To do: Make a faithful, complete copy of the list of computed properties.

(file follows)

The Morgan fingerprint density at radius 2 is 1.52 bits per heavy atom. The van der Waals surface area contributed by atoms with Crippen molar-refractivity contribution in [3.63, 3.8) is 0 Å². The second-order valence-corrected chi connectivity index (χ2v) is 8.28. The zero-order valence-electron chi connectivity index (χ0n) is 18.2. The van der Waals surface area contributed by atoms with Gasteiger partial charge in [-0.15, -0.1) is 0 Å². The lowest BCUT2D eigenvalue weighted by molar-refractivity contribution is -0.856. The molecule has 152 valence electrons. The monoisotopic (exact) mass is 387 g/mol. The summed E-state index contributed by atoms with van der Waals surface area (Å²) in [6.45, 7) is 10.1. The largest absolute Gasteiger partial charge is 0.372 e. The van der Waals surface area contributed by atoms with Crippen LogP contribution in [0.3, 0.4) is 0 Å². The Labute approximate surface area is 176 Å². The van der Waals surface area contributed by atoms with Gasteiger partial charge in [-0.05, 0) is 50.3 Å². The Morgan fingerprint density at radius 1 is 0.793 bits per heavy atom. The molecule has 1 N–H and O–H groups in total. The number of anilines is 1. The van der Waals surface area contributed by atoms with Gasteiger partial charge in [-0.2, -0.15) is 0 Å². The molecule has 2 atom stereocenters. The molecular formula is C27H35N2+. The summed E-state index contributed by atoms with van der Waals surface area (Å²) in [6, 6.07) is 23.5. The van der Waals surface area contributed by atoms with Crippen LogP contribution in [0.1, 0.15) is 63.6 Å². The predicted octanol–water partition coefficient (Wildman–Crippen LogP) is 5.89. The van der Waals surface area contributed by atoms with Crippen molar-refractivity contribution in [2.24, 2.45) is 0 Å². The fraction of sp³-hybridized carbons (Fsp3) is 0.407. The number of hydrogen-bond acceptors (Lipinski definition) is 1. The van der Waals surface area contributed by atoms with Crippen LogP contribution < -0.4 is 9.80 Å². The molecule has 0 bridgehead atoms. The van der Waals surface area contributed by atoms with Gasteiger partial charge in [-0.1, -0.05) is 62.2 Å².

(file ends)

The Morgan fingerprint density at radius 2 is 1.52 bits per heavy atom. The van der Waals surface area contributed by atoms with Crippen molar-refractivity contribution in [3.63, 3.8) is 0 Å². The second-order valence-corrected chi connectivity index (χ2v) is 8.28. The zero-order valence-electron chi connectivity index (χ0n) is 18.2. The van der Waals surface area contributed by atoms with Gasteiger partial charge in [-0.15, -0.1) is 0 Å². The lowest BCUT2D eigenvalue weighted by molar-refractivity contribution is -0.856. The molecule has 152 valence electrons. The monoisotopic (exact) mass is 387 g/mol. The summed E-state index contributed by atoms with van der Waals surface area (Å²) in [6.45, 7) is 10.1. The largest absolute Gasteiger partial charge is 0.372 e. The van der Waals surface area contributed by atoms with Crippen LogP contribution in [0.3, 0.4) is 0 Å². The Labute approximate surface area is 176 Å². The van der Waals surface area contributed by atoms with Gasteiger partial charge in [-0.05, 0) is 50.3 Å². The Morgan fingerprint density at radius 1 is 0.793 bits per heavy atom. The molecule has 1 N–H and O–H groups in total. The number of anilines is 1. The van der Waals surface area contributed by atoms with Gasteiger partial charge in [-0.2, -0.15) is 0 Å². The molecule has 2 atom stereocenters. The molecular formula is C27H35N2+. The summed E-state index contributed by atoms with van der Waals surface area (Å²) in [6, 6.07) is 23.5. The van der Waals surface area contributed by atoms with Crippen LogP contribution in [0.1, 0.15) is 63.6 Å². The predicted octanol–water partition coefficient (Wildman–Crippen LogP) is 5.89. The van der Waals surface area contributed by atoms with Crippen molar-refractivity contribution in [2.24, 2.45) is 0 Å². The fraction of sp³-hybridized carbons (Fsp3) is 0.407. The number of hydrogen-bond acceptors (Lipinski definition) is 1. The van der Waals surface area contributed by atoms with Crippen LogP contribution < -0.4 is 9.80 Å². The molecule has 0 bridgehead atoms. The van der Waals surface area contributed by atoms with Gasteiger partial charge in [-0.1, -0.05) is 62.2 Å².